There are bad stories about the place, but people have forgotten them. An ambush of the local people, late in the nineteenth century, by "settlers", a rape about forty years ago, and the disappearance of a couple almost six years ago. Surprisingly, this final catastrophe is the least discussed or even remembered; it's as if amnesia has fallen over the district. The missing couple were locals, two women living together as married, who despite harassment had kept pretty well to themselves, making paper by hand and running a small hobby farm. The usual stuff that you get around these parts, outside the vortex of the lake, about unnatural behaviour and punishment, surfaced in the local news at the time; came up, but that was it. Sure, it was splashed over the state news for a week or two, and the place attracted sightseers and police for a while, but it passed quickly, the smell of the lake in high summer and the driving easterly curbing curiosity. Anyway, the details are lost to the salt now...

The glare. Ultra violets. Sunburn. Skin cancer.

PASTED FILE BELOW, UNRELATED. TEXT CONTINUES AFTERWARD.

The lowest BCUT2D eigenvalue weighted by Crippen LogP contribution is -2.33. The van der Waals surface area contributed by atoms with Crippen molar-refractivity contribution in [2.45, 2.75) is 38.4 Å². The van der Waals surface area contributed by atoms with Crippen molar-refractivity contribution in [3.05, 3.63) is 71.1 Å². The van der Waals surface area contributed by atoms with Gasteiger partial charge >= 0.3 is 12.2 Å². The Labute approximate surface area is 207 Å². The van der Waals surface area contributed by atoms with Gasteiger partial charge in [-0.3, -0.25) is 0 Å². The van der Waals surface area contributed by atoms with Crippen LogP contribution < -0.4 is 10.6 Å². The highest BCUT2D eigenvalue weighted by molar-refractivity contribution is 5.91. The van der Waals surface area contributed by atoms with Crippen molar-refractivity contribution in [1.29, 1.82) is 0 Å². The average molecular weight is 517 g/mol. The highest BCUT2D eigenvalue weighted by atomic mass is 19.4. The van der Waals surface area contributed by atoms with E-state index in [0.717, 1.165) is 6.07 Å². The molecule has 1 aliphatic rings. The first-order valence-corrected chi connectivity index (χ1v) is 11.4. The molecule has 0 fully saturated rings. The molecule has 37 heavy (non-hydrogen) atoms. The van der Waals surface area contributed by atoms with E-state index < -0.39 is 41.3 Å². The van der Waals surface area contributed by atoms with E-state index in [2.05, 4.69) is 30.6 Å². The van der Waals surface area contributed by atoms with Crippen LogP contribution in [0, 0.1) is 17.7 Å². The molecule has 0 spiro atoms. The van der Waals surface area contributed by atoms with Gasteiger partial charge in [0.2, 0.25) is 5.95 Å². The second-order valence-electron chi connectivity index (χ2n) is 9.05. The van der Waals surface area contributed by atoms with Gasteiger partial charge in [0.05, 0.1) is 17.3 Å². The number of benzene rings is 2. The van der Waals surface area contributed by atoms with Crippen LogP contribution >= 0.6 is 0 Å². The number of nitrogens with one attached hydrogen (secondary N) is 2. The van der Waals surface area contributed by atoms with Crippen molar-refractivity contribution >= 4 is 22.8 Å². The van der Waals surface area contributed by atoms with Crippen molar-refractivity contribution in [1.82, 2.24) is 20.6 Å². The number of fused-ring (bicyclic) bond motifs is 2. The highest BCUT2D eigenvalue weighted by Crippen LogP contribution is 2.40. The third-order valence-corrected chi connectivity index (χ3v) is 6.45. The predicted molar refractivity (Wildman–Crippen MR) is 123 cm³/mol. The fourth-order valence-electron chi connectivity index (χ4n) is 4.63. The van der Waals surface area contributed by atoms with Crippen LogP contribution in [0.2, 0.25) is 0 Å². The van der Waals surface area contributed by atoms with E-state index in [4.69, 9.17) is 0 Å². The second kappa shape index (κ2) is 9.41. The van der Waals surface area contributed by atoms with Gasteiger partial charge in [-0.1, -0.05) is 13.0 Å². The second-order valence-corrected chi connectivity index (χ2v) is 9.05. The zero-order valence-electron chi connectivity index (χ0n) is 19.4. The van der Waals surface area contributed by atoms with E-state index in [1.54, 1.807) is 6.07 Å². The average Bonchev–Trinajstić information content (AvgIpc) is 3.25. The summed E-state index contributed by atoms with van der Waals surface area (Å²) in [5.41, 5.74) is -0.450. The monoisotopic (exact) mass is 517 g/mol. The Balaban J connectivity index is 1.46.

Ted Wagoner drives slowly along the Kenning Road, his mid-range tractor dragging a massive silver field-bin toward the top paddock. He can see the header working the canna wheat in the distance, and he eyes the sky through cabin's tinted glass—storms are expected. The moisture levels are okay, but the air pressure is dodgy. Last year, storms meant an insurance job, hail flattening three quarters of their crops. He is thinking about his missus watering trees with the small tractor trailing a tank. What the hell, it's going to piss down anyway. It's part of her tree-planting project, part of that "healing the land" idea she's got going with one or two of her girlfriends in the district. Of course, there are plenty who think she's a meddling bitch. He inclines that way himself, though he defends her in public. What else can a bloke do? You can't give other blokes an inch. The Project. He hasn't yet told her that he bulldozed that bit of scrub down near the lake, the bit edging the reserve. She's not healing that bit, so she doesn't go there often. She won't find out for months. He'll deal with it when it comes up. And the neighbour bordering that side has a scorched-earth policy—clear-felled his place to the lake. His father was the one responsible for the damming in the first place, founder of the Inland Ski Club. Ted doesn't own a boat, though he enjoys getting out there with his neighbour Jim Prosper.